Continuing with our examinations of each franchise’s top rookies of All-Time, here is the Central:
-Chicago Bulls: The Bulls have two Rookies of the Year in their franchise history and they are doozies. Elton Brand was great in 1999-00 and one can only wonder where the Bulls would be the last few years if they would’ve kept him. The other is some guy named Michael Jordan in 1984-85. With the shooting guard slot and power forward locked up, can we find any other decent rookies for the Bulls?
At point guard, the Bulls have had all sort of decent young point guards but no stars. In fact, before 1999 there were virtually no rookie point guards for the Bulls. Veterans Guy Rodgers and Norm Van Lier ran the point for most of the 1960s and 1970s. In the late 1970s, Reggie Theus led the team in assists as a rookie but he was actually more of a two guard then a point. Theus was actually the best theoretical rookie point guard but since he didn’t play the point (Wilbur Holland really did) and Jordan couldn’t stand him, I am loath to put Theus in the backcourt of even a theoretical Bulls team. Need more details? Sam Smith’s ever trusty “The Jordan Rules” lays it out:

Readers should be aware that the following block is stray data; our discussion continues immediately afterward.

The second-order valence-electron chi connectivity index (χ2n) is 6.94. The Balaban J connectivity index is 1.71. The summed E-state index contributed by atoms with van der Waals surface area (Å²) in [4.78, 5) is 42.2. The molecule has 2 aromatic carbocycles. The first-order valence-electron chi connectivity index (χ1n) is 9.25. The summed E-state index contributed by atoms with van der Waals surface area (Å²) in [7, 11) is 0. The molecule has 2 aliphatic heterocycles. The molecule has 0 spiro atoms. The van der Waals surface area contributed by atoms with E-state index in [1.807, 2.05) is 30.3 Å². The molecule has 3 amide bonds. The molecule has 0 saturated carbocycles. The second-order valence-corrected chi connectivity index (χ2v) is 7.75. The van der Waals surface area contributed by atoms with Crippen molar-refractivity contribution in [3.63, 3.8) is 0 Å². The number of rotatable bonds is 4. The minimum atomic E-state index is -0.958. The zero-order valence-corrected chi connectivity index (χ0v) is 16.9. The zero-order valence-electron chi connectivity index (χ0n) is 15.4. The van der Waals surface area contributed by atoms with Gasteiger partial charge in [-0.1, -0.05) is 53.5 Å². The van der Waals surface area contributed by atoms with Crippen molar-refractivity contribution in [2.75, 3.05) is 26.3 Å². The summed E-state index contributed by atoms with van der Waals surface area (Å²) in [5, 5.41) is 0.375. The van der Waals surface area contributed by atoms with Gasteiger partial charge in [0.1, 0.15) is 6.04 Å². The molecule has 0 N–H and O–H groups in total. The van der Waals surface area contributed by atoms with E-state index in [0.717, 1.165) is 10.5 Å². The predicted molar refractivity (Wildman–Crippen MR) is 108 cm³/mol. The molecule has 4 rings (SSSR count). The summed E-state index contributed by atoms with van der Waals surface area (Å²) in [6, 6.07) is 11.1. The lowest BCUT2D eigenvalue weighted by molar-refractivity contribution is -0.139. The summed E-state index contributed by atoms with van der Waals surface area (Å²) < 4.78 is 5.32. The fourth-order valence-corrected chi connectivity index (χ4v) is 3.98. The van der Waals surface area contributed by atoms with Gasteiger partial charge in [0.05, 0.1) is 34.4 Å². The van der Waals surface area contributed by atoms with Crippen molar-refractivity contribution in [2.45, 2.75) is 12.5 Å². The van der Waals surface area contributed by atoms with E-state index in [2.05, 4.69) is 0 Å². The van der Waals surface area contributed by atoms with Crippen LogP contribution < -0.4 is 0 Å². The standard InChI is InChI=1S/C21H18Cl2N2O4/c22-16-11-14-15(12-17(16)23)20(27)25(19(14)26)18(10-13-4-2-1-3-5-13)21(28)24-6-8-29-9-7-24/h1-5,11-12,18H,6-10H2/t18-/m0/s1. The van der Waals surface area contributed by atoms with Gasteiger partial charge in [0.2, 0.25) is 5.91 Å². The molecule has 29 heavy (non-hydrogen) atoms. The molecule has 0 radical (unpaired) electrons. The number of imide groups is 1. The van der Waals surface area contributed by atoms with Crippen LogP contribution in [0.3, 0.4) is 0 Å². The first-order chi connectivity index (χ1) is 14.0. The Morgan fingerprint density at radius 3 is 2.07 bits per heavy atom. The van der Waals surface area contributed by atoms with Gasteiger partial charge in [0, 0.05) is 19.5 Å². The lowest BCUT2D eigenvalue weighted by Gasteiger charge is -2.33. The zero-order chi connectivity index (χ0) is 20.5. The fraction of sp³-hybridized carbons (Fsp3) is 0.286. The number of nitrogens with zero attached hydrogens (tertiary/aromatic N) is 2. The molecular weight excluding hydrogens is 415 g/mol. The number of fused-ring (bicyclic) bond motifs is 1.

“Jordan hated Theus as much as he did any player in the league. Jordan disliked hot dogs like New York’s Mark Jackson, but his face always turned hard and cold against Theus. He’d angrily slap Theus’s hands away hard, with a short, chopping slap, when Theus tried a hand check. It was a common defensive move against Jordan and he’d usually just push away the defender’s hand. Against Theus, his response was more like a karate blow. ‘He tried to undercut me in Kansas City my first year in the league,’ Jordan said once when asked about why he disliked Theus so. ‘I hate his game,’ Jordan said another time. ‘He’s so selfish, always berating the referees and yelling out there.’ None of the reasons made sense. The story around the Bulls, though, was that Theus had briefly date Jordan’s wife, Jaunita, before Jordan met her.”
It’s certainly possible that Jordan’s antipathy has subsided (I do remember MJ consenting to an interview conducted be Theus in the late 1990s) but we’ll keep Theus off the All-Time Bulls and use Kirk Hinrich, who didn’t put up the number Theus did but was a better defender and passer anyway.